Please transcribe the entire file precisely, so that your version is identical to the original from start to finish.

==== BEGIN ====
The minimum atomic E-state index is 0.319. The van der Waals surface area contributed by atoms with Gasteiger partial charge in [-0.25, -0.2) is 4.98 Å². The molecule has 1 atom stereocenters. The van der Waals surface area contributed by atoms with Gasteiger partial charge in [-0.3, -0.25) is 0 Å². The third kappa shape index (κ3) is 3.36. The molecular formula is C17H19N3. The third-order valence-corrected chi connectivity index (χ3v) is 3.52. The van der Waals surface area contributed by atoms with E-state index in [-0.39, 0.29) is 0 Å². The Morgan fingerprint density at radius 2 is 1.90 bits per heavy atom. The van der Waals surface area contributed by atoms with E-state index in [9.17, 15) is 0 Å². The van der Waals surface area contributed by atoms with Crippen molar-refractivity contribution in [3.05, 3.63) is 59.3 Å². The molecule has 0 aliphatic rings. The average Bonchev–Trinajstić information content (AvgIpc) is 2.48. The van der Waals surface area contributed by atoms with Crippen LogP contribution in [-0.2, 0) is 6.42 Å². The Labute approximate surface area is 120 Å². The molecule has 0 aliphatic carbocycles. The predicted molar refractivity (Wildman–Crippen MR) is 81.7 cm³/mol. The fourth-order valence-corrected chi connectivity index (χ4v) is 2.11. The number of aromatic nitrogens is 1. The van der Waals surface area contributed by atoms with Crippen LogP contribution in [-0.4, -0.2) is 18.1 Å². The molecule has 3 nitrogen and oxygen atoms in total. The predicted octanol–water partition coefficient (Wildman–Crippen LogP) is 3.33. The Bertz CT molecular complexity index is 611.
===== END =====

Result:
The minimum atomic E-state index is 0.319. The van der Waals surface area contributed by atoms with Gasteiger partial charge in [-0.25, -0.2) is 4.98 Å². The molecule has 1 atom stereocenters. The van der Waals surface area contributed by atoms with Gasteiger partial charge in [-0.3, -0.25) is 0 Å². The third kappa shape index (κ3) is 3.36. The molecular formula is C17H19N3. The third-order valence-corrected chi connectivity index (χ3v) is 3.52. The van der Waals surface area contributed by atoms with E-state index in [-0.39, 0.29) is 0 Å². The Morgan fingerprint density at radius 2 is 1.90 bits per heavy atom. The van der Waals surface area contributed by atoms with E-state index in [9.17, 15) is 0 Å². The van der Waals surface area contributed by atoms with Crippen molar-refractivity contribution in [3.05, 3.63) is 59.3 Å². The molecule has 0 aliphatic rings. The average Bonchev–Trinajstić information content (AvgIpc) is 2.48. The van der Waals surface area contributed by atoms with Crippen LogP contribution in [-0.2, 0) is 6.42 Å². The Labute approximate surface area is 120 Å². The molecule has 0 aliphatic carbocycles. The predicted molar refractivity (Wildman–Crippen MR) is 81.7 cm³/mol. The fourth-order valence-corrected chi connectivity index (χ4v) is 2.11. The number of aromatic nitrogens is 1. The van der Waals surface area contributed by atoms with Crippen LogP contribution in [-0.4, -0.2) is 18.1 Å². The molecule has 3 nitrogen and oxygen atoms in total. The predicted octanol–water partition coefficient (Wildman–Crippen LogP) is 3.33. The Bertz CT molecular complexity index is 611.